"Hello. You've reached Gunnar Nelson's voice mail, but if you leave me a message I'll be more than happy to get back to you," tweets the cell-phone holding cell, as I pinch my thigh. "Have a most excellent day!"
Eew. That's right, a true pop nadir for yours truly, as I split the bleached ends of pop memory for a heart-to-heart with one-half of once famous pop duo Nelson. These days, the twins are sporting Joey Lawrence bowl cuts, a far cry from their trendy Cher manes (Manes!) of yore. And they're playing gigs at places like Epcot, where fanny packs can be heard chafing as the pleasantly insignificant relive memories not only of Nelson's one year of stardom ("After the Rain," was, after all, a million seller back when Paula Abdul was getting fat and Milli Vanilli knew what was "true"), but also of their father Ricky, and his pa, Ozzie -- the other Ozzie.
Nepotism and Aqua Net all around, then, as I dust off the jewel case of a fabled '90s used-to-almost-be. Um, if he returns my call ... most excellently. Which, obviously, he does. Wouldn't you?
Anyway, Gunnar (cough), whatever have you been up to?
"Well, we signed with Lou Pearlman and TransCon 14 months ago," he last chances, "and we're working on a new record for Lou at the moment."
Ooooooh, I smell a comeback! Or something resembling pork.
"This new project that we're working on for Lou is really, really exciting," Gunnar really enthuses. "In all honesty, it's just one of those things that we will not preview it live until it comes out with all guns blazing."
Omigod. A concept album.
"It's actually really hard to explain," he frizzes. "It's like when someone asks you, 'Hey, what does a color look like?' The best thing I can think is that it's really not like anything else on the radio. It's very groove oriented, much like INXS when they were doing stuff. Perhaps a little edgier. Very contemporary. I think it would fit on pop radio right now."
Oh, you mean like everything and nothing?
"I think what happened, honestly, is spending so much time in Nashville and not being given a proper shot, or props, for being in music as long as we've been," he props. "We spent six years there and ate a lot of crow and wrote a lot of songs. We finally realized that we could deliver The Beatles' "White Album" and still not be given a chance."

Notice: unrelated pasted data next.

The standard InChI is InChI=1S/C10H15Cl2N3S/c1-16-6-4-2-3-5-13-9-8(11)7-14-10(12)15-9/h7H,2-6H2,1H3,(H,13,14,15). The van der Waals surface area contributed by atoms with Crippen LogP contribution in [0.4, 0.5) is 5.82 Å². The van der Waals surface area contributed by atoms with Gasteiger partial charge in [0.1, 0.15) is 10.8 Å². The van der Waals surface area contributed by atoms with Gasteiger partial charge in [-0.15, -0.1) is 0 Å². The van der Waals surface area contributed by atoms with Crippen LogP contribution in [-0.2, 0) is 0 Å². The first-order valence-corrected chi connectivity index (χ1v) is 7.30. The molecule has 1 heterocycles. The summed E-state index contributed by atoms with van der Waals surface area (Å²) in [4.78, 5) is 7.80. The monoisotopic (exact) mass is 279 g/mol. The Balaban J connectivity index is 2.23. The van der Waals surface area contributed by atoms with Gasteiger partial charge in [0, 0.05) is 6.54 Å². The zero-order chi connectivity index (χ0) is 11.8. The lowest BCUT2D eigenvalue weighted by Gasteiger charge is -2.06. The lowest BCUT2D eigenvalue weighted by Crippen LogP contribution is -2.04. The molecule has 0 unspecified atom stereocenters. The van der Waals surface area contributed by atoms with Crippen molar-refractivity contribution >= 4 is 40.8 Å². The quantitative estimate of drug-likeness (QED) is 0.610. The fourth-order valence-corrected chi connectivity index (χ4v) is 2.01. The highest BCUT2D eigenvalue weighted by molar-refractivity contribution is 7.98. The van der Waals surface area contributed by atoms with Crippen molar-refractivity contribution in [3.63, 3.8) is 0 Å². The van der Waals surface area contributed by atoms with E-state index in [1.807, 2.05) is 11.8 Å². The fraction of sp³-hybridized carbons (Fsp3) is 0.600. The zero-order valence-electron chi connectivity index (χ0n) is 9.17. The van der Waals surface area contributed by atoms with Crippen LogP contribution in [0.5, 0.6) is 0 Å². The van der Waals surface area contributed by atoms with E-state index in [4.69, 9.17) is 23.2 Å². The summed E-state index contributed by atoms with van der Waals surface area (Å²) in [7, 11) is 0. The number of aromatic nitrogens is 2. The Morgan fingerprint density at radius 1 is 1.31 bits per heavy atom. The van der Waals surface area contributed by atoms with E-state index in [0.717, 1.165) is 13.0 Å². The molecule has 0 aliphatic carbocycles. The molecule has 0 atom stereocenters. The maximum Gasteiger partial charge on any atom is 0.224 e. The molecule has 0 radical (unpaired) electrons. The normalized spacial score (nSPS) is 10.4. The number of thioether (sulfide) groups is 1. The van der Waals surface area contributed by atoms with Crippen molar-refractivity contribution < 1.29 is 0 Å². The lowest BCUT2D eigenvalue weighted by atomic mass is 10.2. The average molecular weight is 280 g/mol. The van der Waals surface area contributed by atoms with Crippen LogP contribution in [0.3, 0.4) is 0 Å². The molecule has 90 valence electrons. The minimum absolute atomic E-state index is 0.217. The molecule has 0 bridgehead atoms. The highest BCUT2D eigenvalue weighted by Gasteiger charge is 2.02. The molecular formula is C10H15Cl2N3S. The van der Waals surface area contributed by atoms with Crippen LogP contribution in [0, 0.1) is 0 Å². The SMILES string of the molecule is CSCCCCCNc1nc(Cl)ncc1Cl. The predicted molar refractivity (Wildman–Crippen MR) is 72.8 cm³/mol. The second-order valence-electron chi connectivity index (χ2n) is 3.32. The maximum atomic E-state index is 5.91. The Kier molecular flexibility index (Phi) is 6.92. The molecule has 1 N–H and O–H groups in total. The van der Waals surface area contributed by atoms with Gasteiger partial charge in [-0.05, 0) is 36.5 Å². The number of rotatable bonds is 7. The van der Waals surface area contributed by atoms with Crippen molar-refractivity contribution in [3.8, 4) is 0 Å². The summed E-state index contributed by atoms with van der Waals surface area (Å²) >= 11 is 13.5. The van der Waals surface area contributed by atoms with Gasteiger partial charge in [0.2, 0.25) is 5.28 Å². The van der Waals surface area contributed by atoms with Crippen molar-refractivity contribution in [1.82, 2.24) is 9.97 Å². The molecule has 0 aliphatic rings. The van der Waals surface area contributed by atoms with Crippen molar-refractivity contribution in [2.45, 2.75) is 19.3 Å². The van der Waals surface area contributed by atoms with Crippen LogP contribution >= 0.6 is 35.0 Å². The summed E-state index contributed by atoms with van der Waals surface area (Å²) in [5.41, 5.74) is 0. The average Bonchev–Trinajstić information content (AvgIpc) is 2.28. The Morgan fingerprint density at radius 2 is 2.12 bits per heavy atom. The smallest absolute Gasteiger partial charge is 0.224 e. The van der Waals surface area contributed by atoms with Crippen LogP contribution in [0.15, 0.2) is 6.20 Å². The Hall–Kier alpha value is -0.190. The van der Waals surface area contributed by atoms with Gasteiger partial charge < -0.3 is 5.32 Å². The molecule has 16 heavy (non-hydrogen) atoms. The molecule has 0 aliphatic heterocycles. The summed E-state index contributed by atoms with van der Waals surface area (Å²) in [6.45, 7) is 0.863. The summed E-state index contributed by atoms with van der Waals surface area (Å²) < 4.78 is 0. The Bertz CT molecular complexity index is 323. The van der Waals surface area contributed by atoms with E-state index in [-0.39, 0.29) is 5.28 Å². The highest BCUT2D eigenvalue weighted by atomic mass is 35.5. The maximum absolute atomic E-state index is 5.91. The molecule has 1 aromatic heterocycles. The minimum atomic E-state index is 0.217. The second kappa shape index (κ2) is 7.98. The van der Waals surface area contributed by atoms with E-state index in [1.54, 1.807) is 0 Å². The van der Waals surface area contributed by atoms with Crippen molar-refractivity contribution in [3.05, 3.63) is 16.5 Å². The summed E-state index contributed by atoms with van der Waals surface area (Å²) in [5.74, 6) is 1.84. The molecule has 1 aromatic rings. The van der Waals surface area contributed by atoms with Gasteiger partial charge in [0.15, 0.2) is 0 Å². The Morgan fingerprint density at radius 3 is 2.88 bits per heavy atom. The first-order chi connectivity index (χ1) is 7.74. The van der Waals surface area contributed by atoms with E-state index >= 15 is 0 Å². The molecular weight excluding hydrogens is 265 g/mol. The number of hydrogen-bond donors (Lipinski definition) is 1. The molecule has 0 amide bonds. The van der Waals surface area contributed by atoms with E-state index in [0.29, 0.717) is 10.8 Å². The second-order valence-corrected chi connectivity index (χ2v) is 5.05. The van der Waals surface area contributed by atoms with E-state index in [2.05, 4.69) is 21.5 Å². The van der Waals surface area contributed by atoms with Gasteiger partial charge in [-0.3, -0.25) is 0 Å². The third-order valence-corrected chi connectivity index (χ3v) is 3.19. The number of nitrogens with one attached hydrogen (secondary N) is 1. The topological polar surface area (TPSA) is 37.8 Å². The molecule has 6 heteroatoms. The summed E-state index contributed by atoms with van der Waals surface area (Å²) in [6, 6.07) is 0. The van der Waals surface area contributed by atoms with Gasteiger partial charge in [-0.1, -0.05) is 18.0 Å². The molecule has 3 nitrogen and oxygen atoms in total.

But could you deliver the Beatles' "White Album"? No. But you could deliver pizza. Surely there's that.
"After living under those restrictions for six years, we just started to act out," he acts out. "We were like, 'You know what? Screw this! This is no way to make music. The first song we did was a song called 'It's All About You,' and that was the first song we played for Lou."
And just how did you meet the Big Poppa? Perhaps some has-been litigation cocktail party, next to the pigs-in-a-blanket tray with plastic garnish?
"Well, it's actually pretty cool," he lies. "The president of Trans Continental `Entertainment` is a gentleman by the name of Greg McDonald, and Greg McDonald was my father's manager for 25 years. He's now our manager."
Coincidence, then. We'll just call it coincidence. So, how does it feel to be postured in the enormous shadow of Mr. Lou Pearlman.
"Well, y'know what? He's really talented," Gunnar shoots and doesn't score. "We were asked to work with their boyband called Natural, and Lou wanted Natural to recut our No. 1 from 1992, 'Love and Affection.' It was fascinating. It was a great peek into that world."
More talk follows about how "great" that song is, as I try to remember the last time it was played ... anywhere ... for anyone ... without a hairband joke or a VH-1 rockumentary to justify it. Was that on "The White Album"?
"Well, we experienced the largest paradigm shift in all of music history," he shifts. "What happened was, we were out on tour, and about eight months into that tour, playing to 10,000 kids a night, we didn't realize that Nirvana had happened. Basically, it went from the era of what I call 'confidence rock' to the era of 'insecurity rock.' It was the anti-statement."
And this is the anti-interview.
"There was this conversation at Geffen, when we made our second record," he sophomore slumps. "They said, 'You know what guys? This record is about being hip, and you guys aren't hip.'"
"We have been associated with an era," he blow-dries. "Your Warrants, your Wingers, your Ratts. But we've never been let into that club. Even when we were contemporary back then, we were the band that was too pop. It was our misfortune that the record came out the same year that Milli Vanilli broke. So you had these two guys with long hair and glitter and colorful videos and this outrageous presentation, and everyone's thinking, 'My gosh! It's Milli Vanilla!'"
No, dear. Nobody was thinking.
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